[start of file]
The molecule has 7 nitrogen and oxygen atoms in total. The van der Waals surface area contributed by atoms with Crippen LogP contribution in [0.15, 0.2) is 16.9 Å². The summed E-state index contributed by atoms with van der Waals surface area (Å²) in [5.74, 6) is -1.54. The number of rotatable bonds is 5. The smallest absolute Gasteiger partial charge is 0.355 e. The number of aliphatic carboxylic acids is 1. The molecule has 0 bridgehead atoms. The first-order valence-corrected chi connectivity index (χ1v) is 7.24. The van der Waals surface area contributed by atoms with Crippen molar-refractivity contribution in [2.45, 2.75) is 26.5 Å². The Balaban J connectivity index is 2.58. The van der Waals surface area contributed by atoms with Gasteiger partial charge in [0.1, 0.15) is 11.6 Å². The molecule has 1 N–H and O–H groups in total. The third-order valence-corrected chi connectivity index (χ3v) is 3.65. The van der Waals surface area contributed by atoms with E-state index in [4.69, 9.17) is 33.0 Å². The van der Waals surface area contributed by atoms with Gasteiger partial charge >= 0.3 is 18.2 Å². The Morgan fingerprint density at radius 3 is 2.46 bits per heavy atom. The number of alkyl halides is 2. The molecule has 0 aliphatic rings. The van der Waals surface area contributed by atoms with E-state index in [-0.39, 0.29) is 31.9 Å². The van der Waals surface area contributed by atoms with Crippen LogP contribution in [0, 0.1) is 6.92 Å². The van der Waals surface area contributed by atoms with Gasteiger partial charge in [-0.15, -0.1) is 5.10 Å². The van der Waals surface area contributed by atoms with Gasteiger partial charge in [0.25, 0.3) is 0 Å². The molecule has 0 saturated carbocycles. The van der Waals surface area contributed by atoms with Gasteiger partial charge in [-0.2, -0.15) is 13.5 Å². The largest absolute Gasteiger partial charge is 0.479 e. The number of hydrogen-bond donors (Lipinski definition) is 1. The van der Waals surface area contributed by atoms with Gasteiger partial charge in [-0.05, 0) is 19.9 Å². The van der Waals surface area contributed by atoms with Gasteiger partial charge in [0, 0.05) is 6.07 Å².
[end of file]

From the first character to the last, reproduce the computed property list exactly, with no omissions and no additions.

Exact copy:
The molecule has 7 nitrogen and oxygen atoms in total. The van der Waals surface area contributed by atoms with Crippen LogP contribution in [0.15, 0.2) is 16.9 Å². The summed E-state index contributed by atoms with van der Waals surface area (Å²) in [5.74, 6) is -1.54. The number of rotatable bonds is 5. The smallest absolute Gasteiger partial charge is 0.355 e. The number of aliphatic carboxylic acids is 1. The molecule has 0 bridgehead atoms. The first-order valence-corrected chi connectivity index (χ1v) is 7.24. The van der Waals surface area contributed by atoms with Crippen molar-refractivity contribution in [2.45, 2.75) is 26.5 Å². The Balaban J connectivity index is 2.58. The van der Waals surface area contributed by atoms with Gasteiger partial charge in [0.1, 0.15) is 11.6 Å². The molecule has 1 N–H and O–H groups in total. The third-order valence-corrected chi connectivity index (χ3v) is 3.65. The van der Waals surface area contributed by atoms with E-state index in [4.69, 9.17) is 33.0 Å². The van der Waals surface area contributed by atoms with Gasteiger partial charge >= 0.3 is 18.2 Å². The Morgan fingerprint density at radius 3 is 2.46 bits per heavy atom. The number of alkyl halides is 2. The molecule has 0 aliphatic rings. The van der Waals surface area contributed by atoms with E-state index in [-0.39, 0.29) is 31.9 Å². The van der Waals surface area contributed by atoms with Crippen LogP contribution in [0, 0.1) is 6.92 Å². The van der Waals surface area contributed by atoms with Gasteiger partial charge in [-0.15, -0.1) is 5.10 Å². The van der Waals surface area contributed by atoms with Gasteiger partial charge in [0.25, 0.3) is 0 Å². The molecule has 0 saturated carbocycles. The van der Waals surface area contributed by atoms with Gasteiger partial charge in [-0.2, -0.15) is 13.5 Å². The largest absolute Gasteiger partial charge is 0.479 e. The number of hydrogen-bond donors (Lipinski definition) is 1. The van der Waals surface area contributed by atoms with Gasteiger partial charge in [-0.05, 0) is 19.9 Å². The van der Waals surface area contributed by atoms with Gasteiger partial charge in [0, 0.05) is 6.07 Å².